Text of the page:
We went out today to investigate Sand Creek Road, a squiggle on the map that runs from the upper end of the Capay Valley east and north across the last ridges of the coastal mountain ranges, finally dropping into the Sacramento Valley near a little farm and ranch town called Arbuckle. I was curious to see if the road was paved all the way; I was pretty sure it wasn’t, and I was right. On the right kind of bike–one with big tires that could handle the gravel and rocks and dirt and stream crossings and washboard–crossing from the Capay to the Sacramento side would be a memorable ride.
As it was, it made a memorable drive: We took Interstate 80 to Vacaville, then hit I-505 going north and got off at Putah Creek Road just outside Winters. From there, north on the Yolo County farm roads until we hit Highway 16. Then into the Capay Valley, past the gigantic Indian casino–a little slice of Vegas right in the middle of one of the state’s most beautiful landscapes–then up to the village of Rumsey, where you turn off at a sign that says Road 41, cross a substantial bridge, and Immediately find yourself on a one-lane road that goes from asphalt to dirt after the first mile.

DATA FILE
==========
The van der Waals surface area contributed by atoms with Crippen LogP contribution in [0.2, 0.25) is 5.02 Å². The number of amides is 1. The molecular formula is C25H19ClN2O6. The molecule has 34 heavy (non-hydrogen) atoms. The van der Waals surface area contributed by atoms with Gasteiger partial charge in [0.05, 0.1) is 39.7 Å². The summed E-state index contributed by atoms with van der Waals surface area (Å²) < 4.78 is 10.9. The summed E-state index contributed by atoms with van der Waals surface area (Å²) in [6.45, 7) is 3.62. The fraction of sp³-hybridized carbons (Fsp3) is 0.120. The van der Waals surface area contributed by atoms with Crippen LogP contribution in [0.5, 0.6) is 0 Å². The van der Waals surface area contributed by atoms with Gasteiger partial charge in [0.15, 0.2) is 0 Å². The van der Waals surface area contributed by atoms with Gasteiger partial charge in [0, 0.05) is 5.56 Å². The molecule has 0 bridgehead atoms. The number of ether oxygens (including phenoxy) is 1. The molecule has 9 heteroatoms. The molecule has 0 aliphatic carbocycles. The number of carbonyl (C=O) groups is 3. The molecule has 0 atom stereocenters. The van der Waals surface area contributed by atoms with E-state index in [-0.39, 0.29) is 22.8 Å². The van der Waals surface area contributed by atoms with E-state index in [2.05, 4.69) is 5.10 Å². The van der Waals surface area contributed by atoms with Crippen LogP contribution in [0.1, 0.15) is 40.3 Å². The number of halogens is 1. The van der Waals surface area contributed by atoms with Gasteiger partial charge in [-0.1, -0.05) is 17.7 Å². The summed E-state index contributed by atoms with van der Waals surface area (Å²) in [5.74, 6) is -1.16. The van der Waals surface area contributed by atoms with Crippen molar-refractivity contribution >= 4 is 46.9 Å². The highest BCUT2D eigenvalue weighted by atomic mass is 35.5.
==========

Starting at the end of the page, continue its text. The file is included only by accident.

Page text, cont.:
You climb through chapparal and scrub pine to the top of a ridge that gives a sweeping view of the Capay country. Then you cross into what I’d describe as a sort of live oak plateau, cross a divide, and parallel a creek (Sand Creek, I guess) that descends into the Sacramento Valley. There are signs of ranching, and lots of hunting club signs telling you to keep off the land on either side of the road. Eventually you pass a couple of ranches, find the pavement again, and drop to the end of road, up a long, gradual slope east of Arbuckle.
After a quick turn through town, we stayed on county roads all the way back to Winters–paralleling I-5 for a while, then cutting back through the hills west and south of Dunnigan on ranch and farm roads. Dinner was at In ‘n’ Out Burger in Vacaville, then home on I-80. (The pictures: They’re here.)